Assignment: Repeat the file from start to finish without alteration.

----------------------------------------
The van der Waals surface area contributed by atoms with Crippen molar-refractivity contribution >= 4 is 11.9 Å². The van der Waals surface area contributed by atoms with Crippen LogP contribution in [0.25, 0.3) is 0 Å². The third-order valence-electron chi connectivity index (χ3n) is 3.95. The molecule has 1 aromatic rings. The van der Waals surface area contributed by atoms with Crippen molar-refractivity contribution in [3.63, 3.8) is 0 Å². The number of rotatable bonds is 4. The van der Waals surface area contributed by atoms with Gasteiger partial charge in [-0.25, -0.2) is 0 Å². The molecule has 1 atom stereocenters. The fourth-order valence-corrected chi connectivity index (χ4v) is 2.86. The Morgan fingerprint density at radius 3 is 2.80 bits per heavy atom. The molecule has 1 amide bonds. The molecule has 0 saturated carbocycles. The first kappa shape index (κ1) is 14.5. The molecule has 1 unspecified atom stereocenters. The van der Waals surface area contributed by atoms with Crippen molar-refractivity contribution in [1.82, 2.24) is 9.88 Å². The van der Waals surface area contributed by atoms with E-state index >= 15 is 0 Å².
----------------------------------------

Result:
The van der Waals surface area contributed by atoms with Crippen molar-refractivity contribution >= 4 is 11.9 Å². The van der Waals surface area contributed by atoms with Crippen LogP contribution in [0.25, 0.3) is 0 Å². The third-order valence-electron chi connectivity index (χ3n) is 3.95. The molecule has 1 aromatic rings. The van der Waals surface area contributed by atoms with Crippen molar-refractivity contribution in [3.63, 3.8) is 0 Å². The number of rotatable bonds is 4. The van der Waals surface area contributed by atoms with Gasteiger partial charge in [-0.25, -0.2) is 0 Å². The molecule has 1 atom stereocenters. The fourth-order valence-corrected chi connectivity index (χ4v) is 2.86. The Morgan fingerprint density at radius 3 is 2.80 bits per heavy atom. The molecule has 1 amide bonds. The molecule has 0 saturated carbocycles. The first kappa shape index (κ1) is 14.5. The molecule has 1 unspecified atom stereocenters. The van der Waals surface area contributed by atoms with Crippen molar-refractivity contribution in [1.82, 2.24) is 9.88 Å². The van der Waals surface area contributed by atoms with E-state index >= 15 is 0 Å².